You rightly point out that people do not hurt others when they spend their own money in bad ways. But this is DIRECTLY analogous to the drug addiction case. The drug addict is harming her own body. The spendthrift is harming their own financial well-being. At some point, overdoing drugs forces one into a bad situation where the addict may ask to be bailed out. This is the same as overspending. Those around both the addict and spender may have to sit by and watch the person destroy themselves. Both make it difficult on others.

    But as seen on shows like Intervention, one is always free to walk away from the addict and, after a certain point, it may even be in the addicts best interest not to have enablers.

    So, the central assumption I’m operating on is that if the addict harms others emotionally, it is a willful choice by the others to stay in that position. They are free to leave.

  5. David said, on October 27, 2009 at 2:31 am

    Yeah, all I’m saying is that the “dangers” of drug addiction are significantly more immediate, so I’d hesitate to lump drugs together with gay marriage, for example. I’d turn down any proposed laws concerning any of your other examples without a second thought, but with drug laws it depends, and it would usually be worth some deliberation for me.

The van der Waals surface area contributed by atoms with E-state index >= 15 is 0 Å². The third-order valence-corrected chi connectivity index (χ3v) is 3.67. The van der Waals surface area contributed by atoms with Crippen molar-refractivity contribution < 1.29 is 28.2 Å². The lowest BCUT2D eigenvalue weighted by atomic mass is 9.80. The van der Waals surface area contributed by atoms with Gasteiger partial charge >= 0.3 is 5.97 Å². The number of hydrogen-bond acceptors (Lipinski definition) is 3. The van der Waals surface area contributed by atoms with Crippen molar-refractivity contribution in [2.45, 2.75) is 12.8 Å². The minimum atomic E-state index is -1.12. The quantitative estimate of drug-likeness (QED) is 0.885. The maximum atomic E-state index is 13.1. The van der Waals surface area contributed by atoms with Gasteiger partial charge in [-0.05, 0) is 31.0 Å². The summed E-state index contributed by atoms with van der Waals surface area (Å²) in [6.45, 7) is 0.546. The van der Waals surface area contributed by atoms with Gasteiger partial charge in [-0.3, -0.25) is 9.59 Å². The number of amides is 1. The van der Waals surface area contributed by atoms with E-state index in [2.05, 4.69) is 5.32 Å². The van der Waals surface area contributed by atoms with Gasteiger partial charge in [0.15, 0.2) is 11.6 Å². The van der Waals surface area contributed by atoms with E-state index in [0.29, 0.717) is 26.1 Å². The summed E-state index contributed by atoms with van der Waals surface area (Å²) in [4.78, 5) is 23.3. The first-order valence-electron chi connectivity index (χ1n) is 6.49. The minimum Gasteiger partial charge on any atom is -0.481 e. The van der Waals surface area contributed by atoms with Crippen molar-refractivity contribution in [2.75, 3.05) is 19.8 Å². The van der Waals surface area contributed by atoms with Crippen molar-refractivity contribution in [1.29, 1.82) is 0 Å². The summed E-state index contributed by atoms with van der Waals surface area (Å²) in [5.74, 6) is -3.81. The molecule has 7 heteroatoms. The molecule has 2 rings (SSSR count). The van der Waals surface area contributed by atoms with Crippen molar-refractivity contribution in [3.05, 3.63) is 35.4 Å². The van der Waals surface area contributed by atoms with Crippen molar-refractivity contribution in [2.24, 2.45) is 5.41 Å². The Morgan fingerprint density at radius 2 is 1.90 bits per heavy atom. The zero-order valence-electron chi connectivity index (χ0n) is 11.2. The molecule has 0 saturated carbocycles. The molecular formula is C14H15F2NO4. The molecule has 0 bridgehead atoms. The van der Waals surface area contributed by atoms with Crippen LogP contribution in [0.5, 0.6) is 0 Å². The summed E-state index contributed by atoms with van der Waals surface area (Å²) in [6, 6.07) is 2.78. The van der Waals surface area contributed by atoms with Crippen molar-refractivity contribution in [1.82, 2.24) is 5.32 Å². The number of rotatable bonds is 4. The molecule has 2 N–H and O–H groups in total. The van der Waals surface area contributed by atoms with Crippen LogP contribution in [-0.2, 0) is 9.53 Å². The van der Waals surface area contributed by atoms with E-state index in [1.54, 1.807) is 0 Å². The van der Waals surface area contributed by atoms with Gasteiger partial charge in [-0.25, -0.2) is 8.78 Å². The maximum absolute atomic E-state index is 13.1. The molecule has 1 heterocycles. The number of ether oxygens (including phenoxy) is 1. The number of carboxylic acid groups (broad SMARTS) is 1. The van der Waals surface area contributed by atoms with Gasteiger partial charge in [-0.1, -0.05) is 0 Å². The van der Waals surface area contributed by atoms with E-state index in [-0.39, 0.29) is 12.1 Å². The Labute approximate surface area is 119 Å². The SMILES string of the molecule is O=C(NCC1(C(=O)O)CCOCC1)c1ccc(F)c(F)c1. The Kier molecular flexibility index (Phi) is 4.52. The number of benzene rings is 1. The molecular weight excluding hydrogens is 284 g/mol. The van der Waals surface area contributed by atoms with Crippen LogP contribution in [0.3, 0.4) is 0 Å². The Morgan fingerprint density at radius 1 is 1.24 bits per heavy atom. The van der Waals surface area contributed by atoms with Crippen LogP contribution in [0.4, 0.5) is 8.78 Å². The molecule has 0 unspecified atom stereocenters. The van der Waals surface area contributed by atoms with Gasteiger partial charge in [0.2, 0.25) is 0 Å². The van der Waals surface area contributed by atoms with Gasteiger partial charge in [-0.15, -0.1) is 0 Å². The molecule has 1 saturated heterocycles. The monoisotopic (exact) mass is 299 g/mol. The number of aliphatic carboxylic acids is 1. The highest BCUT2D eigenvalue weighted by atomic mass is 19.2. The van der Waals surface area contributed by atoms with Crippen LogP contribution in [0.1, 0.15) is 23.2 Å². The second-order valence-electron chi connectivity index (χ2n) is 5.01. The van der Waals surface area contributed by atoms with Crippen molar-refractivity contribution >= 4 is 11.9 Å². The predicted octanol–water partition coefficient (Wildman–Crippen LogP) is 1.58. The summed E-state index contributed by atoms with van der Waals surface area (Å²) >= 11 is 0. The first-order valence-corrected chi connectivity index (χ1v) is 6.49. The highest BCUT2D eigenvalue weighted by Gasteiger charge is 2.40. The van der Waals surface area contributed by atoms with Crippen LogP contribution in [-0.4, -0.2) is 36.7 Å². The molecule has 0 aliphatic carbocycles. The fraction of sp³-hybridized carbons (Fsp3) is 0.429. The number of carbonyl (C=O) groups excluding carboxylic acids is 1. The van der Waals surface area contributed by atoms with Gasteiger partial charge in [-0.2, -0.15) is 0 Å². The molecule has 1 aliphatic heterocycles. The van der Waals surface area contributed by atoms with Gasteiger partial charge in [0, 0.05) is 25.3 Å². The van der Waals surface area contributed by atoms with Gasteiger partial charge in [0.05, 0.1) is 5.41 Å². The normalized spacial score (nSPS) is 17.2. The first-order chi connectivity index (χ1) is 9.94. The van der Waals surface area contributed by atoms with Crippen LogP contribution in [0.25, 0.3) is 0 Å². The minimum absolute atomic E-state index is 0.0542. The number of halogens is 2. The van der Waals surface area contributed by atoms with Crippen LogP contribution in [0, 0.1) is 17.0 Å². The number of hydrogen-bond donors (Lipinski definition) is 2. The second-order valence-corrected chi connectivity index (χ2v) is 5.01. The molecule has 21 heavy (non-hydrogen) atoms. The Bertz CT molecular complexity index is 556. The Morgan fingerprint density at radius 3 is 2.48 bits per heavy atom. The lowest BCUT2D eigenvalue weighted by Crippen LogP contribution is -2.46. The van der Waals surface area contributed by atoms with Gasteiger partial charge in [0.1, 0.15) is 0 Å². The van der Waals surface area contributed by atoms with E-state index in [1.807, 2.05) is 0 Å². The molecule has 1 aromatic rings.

6. KevinCK said, on October 27, 2009 at 11:18 am

    David,

    I just didn’t want to throw in all easy cases. I think that the hardest two cases up there are the corporation spending carelessly (for its potential to harm employees) and the drug case, for the reasons you mention.

  7. Philip said, on October 11, 2011 at 11:18 pm